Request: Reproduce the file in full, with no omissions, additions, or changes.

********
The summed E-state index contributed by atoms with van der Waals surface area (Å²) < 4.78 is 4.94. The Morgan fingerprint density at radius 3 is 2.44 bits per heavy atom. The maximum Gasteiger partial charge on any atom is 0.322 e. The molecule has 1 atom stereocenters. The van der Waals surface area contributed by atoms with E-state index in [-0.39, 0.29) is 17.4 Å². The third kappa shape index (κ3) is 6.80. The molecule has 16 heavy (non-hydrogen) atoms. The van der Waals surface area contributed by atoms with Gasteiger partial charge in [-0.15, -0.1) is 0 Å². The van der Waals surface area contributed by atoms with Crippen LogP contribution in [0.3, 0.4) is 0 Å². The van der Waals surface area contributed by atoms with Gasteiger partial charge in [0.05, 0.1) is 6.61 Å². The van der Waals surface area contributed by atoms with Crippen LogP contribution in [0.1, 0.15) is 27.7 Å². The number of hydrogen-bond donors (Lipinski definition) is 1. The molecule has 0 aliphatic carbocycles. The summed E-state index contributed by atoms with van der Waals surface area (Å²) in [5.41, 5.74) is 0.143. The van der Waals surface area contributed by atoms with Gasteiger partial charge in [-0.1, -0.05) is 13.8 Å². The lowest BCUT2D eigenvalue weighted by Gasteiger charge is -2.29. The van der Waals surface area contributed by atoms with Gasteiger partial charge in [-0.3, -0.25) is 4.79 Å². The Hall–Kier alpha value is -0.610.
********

The summed E-state index contributed by atoms with van der Waals surface area (Å²) < 4.78 is 4.94. The Morgan fingerprint density at radius 3 is 2.44 bits per heavy atom. The maximum Gasteiger partial charge on any atom is 0.322 e. The molecule has 1 atom stereocenters. The van der Waals surface area contributed by atoms with E-state index in [-0.39, 0.29) is 17.4 Å². The third kappa shape index (κ3) is 6.80. The molecule has 16 heavy (non-hydrogen) atoms. The van der Waals surface area contributed by atoms with Gasteiger partial charge in [-0.15, -0.1) is 0 Å². The van der Waals surface area contributed by atoms with Crippen LogP contribution in [0.3, 0.4) is 0 Å². The van der Waals surface area contributed by atoms with Gasteiger partial charge in [0.05, 0.1) is 6.61 Å². The van der Waals surface area contributed by atoms with Crippen LogP contribution in [0.1, 0.15) is 27.7 Å². The number of hydrogen-bond donors (Lipinski definition) is 1. The molecule has 0 aliphatic carbocycles. The summed E-state index contributed by atoms with van der Waals surface area (Å²) in [5.41, 5.74) is 0.143. The van der Waals surface area contributed by atoms with Gasteiger partial charge in [-0.1, -0.05) is 13.8 Å². The lowest BCUT2D eigenvalue weighted by Gasteiger charge is -2.29. The van der Waals surface area contributed by atoms with Gasteiger partial charge in [-0.3, -0.25) is 4.79 Å². The Hall–Kier alpha value is -0.610.